No matter how many years we have been teaching, once a new school year begins, so does the inevitable phases of teaching.
You will begin your year in Anticipation. You will be excited, you will feel prepared, you will be determined to be the best teacher ever. Then Survival will hit and you will be bombarded with a whole bunch of things you weren’t expecting. Then you will hit the lowest of lows, Disillusionment. You will question your decision to be a teacher, you will dislike many parts of the job, and you will probably cry…no…you cry, it is inevitable, but you are not alone. Luckily, soon you will move onto Rejuvenation, it usually starts after a break, most likely the winter break right before a semester change. You will start to get the hang of things and you will realize you did make the right decision to become a teacher.
By the end of the year, you will begin Reflection. You will take into account all of the things that went great and all of the things you want to change. Doing this causes you to reactivate Anticipation all over again, and you start to get excited about the upcoming year.
This will happen every year, but at different intensities for different durations.
The Play-by-Play of the Year Phases Of Teaching
It is the beginning of the school year, you are excited and although the older kids act like they don’t want to be back at school, you can tell they are excited too, and things are running pretty well. You are trying to be the perfect teacher, and testing out all of the things you have learned. It is still the beginning of the year so lots of changes are happening: scheduling, students, teachers, all kinds of fun stuff. But these first couple weeks are blissful. You feel good, things are running smoothly, you think to yourself “yaaassss, I am such a good teacher!”
About 3 Weeks after School Starts
Survival is about to hit. You are starting to get bombarded with a plethora of meetings, and paperwork, and probably some school changes that you are being asked to implement. Your lessons are going ok, but you are thinking you want to make them better, but you have no idea when you are going to find the time to do that. The students are starting to show their true selves.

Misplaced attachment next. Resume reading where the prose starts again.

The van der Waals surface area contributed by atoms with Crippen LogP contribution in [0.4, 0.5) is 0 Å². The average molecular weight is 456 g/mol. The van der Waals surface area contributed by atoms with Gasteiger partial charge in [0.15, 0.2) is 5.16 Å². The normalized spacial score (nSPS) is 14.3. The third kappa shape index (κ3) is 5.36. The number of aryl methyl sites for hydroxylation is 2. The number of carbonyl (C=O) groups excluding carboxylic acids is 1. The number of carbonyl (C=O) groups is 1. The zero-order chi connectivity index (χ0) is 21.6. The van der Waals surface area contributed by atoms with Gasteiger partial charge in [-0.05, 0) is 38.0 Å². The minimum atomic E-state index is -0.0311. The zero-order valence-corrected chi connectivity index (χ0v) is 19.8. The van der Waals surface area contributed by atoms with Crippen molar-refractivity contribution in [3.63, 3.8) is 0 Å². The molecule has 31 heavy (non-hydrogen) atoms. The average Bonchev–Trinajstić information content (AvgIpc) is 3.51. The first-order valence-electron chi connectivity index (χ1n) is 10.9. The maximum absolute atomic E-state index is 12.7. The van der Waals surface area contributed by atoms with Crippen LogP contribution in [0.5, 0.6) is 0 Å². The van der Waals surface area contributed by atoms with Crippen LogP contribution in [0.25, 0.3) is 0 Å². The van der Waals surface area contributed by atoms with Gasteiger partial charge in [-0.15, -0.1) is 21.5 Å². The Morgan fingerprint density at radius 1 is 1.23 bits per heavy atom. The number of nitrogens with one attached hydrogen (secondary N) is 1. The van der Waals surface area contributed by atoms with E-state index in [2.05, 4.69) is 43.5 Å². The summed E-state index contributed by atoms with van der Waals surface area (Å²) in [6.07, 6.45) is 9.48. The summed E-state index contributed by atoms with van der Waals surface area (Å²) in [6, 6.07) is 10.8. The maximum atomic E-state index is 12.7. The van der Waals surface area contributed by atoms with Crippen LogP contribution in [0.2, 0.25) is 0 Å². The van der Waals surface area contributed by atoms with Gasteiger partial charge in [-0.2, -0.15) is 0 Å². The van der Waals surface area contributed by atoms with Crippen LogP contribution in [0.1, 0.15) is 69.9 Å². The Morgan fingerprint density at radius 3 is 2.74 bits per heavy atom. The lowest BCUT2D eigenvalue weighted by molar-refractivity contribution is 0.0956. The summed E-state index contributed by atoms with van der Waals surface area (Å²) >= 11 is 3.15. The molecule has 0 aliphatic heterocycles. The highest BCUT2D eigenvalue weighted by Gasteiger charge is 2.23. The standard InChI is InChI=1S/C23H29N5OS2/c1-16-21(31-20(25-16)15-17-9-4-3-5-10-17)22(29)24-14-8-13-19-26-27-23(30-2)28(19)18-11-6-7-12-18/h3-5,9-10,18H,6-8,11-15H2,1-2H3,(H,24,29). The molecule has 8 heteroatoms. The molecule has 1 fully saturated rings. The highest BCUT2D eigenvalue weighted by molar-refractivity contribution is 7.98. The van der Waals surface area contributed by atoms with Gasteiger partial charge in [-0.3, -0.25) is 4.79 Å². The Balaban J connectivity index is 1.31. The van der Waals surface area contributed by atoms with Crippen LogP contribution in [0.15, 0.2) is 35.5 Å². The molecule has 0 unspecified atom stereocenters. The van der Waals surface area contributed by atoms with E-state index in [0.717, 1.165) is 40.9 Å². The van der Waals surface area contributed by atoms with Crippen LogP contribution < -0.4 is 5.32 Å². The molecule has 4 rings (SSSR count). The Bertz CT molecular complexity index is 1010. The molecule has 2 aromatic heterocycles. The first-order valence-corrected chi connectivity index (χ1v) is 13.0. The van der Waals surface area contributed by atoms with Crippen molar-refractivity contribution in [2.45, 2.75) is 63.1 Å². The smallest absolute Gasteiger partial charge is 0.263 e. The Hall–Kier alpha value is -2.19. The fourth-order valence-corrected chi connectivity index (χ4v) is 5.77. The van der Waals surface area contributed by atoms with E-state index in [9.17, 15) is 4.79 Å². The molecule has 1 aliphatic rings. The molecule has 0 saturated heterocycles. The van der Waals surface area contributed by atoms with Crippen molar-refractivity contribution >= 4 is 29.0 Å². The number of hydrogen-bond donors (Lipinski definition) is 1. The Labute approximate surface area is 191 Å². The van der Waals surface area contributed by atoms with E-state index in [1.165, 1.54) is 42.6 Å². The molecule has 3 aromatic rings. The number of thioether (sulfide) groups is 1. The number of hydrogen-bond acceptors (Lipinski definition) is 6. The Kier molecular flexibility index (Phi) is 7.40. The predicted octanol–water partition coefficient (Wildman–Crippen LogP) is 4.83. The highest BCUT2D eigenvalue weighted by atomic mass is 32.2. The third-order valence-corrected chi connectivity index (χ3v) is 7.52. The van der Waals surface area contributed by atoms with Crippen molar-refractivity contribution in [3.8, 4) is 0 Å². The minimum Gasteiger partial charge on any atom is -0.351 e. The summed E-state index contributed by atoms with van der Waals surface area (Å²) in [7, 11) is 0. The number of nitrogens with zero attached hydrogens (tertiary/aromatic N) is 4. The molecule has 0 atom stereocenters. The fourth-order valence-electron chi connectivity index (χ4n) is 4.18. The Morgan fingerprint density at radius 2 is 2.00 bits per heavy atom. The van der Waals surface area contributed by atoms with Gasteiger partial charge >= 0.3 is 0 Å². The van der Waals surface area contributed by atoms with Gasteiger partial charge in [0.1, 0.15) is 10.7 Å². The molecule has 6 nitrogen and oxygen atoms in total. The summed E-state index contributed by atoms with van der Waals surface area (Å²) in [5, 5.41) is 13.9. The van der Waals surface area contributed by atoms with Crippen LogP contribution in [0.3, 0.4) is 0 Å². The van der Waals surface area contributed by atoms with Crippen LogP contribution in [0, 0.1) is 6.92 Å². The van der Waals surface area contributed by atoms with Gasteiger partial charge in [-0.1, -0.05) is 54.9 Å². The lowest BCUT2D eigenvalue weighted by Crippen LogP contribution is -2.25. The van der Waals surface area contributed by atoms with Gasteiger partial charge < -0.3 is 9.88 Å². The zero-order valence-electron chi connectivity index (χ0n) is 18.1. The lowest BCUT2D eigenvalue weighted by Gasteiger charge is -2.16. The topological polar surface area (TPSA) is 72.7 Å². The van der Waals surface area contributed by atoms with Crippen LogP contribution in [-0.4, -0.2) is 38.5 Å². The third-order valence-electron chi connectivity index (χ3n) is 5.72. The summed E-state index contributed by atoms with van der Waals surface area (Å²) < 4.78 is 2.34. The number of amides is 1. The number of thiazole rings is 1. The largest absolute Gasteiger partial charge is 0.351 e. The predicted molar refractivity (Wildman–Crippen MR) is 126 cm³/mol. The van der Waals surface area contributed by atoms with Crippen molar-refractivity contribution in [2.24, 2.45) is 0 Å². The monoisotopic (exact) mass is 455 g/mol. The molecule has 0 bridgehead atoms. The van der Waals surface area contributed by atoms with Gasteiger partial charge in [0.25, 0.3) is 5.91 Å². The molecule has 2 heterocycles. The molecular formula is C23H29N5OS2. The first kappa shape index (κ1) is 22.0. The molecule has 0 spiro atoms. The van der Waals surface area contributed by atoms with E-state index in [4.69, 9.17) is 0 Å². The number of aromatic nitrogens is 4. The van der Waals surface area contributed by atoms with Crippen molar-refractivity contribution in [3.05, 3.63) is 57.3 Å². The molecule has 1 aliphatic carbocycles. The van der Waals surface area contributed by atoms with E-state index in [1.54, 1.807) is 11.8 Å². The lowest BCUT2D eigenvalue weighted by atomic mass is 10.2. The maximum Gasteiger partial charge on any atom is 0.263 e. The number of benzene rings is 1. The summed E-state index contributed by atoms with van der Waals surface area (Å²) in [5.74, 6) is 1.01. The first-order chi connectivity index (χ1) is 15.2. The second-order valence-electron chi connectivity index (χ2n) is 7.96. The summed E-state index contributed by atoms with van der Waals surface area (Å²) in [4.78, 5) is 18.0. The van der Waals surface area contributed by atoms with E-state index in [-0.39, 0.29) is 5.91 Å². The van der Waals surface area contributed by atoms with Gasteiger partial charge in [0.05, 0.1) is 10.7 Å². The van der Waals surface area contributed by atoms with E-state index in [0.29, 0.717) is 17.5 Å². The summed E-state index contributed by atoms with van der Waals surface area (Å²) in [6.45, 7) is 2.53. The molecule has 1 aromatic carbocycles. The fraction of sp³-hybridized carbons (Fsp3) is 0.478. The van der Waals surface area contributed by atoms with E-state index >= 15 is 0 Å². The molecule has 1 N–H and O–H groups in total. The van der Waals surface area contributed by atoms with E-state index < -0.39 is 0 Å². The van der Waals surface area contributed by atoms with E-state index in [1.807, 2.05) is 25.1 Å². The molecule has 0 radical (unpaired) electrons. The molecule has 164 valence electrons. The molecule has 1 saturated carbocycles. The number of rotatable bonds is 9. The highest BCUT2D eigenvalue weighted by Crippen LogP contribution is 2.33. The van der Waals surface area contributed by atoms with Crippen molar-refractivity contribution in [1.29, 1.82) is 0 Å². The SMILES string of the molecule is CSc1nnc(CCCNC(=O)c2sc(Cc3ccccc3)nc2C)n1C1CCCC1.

You find yourself thinking “these kids!” more often than not. It’s ok, we’ve all been there. Your “you were so sweet the first day of school” students are starting to show their true, manipulative ways [insert that maniacal laugh here]. Even some teachers are showing their true colors too: “oh they’re just testing you,” “those kids would never try that in my class,” “you know what you should do…” “see, that’s why I’m done!”
Survival is hitting hard. This is nothing like you expected (or remembered). You are starting to question your decision to be a teacher. Every time you think you’ve got the hang of it, something new comes up. Papers are piling up; you’re probably getting behind on your lesson planning and definitely getting behind on grading. You are working overtime attempting to get caught up but it feels like you never will. You think to yourself “this sucks!” actually, you might say that one out loud. You want to change some things but you are thinking, “I am 5 weeks in, how can I change,” and “I am totally not ready for this.”
You are done with this phases of teaching ideas! Disillusionment is setting in. You are realizing this is nothing like what you expected. You literally say “Can I just reset and start over?” You envisioned coming in and teaching your subject to students who are hanging on to your every word and instead you feel like a lion tamer in the center ring. Confidence fails you because you are not sure what you are doing or how you actually want to do it. You want to cry (or break something). Lean on your fellow teachers they probably need a good cry session too. Go to the bar or go grab a coffee and leave everything at school. Good news is: Thanksgiving break coming up!
This is rock bottom! You think back to the things you learned in grad school like planning lessons, reflecting, differentiation, content knowledge, psychology, and research. Then you realize you are not doing any of that! Instead, you are trying to figure out routines, procedures, communication with administration and parents, evaluations, and time management. You think to yourself “what the heck did I go to school for? I learned nothing!” This is not true, you learned a great deal, and it will soon be useful. Your kids are bouncing off the walls, and you are dying! In phases of teaching, you feel like a broken record because you literally repeat yourself all day. You are losing your voice and your sanity. You are physically counting down the days till winter break, and this is completely normal.